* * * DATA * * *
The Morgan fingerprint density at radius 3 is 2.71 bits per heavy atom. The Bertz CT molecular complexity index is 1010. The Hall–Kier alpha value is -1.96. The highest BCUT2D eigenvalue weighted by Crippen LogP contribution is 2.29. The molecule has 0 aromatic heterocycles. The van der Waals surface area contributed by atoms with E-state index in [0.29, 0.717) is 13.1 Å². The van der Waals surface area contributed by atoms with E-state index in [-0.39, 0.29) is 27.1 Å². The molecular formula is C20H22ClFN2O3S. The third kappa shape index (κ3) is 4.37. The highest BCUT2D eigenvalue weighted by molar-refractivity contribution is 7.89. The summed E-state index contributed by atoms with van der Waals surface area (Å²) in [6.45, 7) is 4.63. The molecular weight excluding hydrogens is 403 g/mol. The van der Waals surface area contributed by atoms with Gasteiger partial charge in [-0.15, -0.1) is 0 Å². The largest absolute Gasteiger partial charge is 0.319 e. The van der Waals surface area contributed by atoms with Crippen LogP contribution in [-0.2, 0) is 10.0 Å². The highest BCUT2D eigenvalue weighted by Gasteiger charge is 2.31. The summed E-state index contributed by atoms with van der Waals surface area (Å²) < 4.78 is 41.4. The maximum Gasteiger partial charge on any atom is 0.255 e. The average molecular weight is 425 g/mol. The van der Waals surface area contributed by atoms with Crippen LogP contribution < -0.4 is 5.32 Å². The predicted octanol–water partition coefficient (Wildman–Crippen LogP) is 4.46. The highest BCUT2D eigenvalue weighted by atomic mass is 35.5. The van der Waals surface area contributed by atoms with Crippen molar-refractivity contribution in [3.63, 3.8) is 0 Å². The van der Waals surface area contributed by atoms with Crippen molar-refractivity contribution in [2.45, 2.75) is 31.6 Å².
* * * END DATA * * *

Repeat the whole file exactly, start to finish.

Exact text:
The Morgan fingerprint density at radius 3 is 2.71 bits per heavy atom. The Bertz CT molecular complexity index is 1010. The Hall–Kier alpha value is -1.96. The highest BCUT2D eigenvalue weighted by Crippen LogP contribution is 2.29. The molecule has 0 aromatic heterocycles. The van der Waals surface area contributed by atoms with E-state index in [0.29, 0.717) is 13.1 Å². The van der Waals surface area contributed by atoms with E-state index in [-0.39, 0.29) is 27.1 Å². The molecular formula is C20H22ClFN2O3S. The third kappa shape index (κ3) is 4.37. The highest BCUT2D eigenvalue weighted by molar-refractivity contribution is 7.89. The summed E-state index contributed by atoms with van der Waals surface area (Å²) in [6.45, 7) is 4.63. The molecular weight excluding hydrogens is 403 g/mol. The van der Waals surface area contributed by atoms with Gasteiger partial charge in [-0.15, -0.1) is 0 Å². The largest absolute Gasteiger partial charge is 0.319 e. The van der Waals surface area contributed by atoms with Crippen LogP contribution in [-0.2, 0) is 10.0 Å². The highest BCUT2D eigenvalue weighted by Gasteiger charge is 2.31. The summed E-state index contributed by atoms with van der Waals surface area (Å²) < 4.78 is 41.4. The maximum Gasteiger partial charge on any atom is 0.255 e. The average molecular weight is 425 g/mol. The van der Waals surface area contributed by atoms with Crippen LogP contribution < -0.4 is 5.32 Å². The predicted octanol–water partition coefficient (Wildman–Crippen LogP) is 4.46. The highest BCUT2D eigenvalue weighted by atomic mass is 35.5. The van der Waals surface area contributed by atoms with Crippen molar-refractivity contribution in [3.63, 3.8) is 0 Å². The van der Waals surface area contributed by atoms with Crippen molar-refractivity contribution in [2.45, 2.75) is 31.6 Å².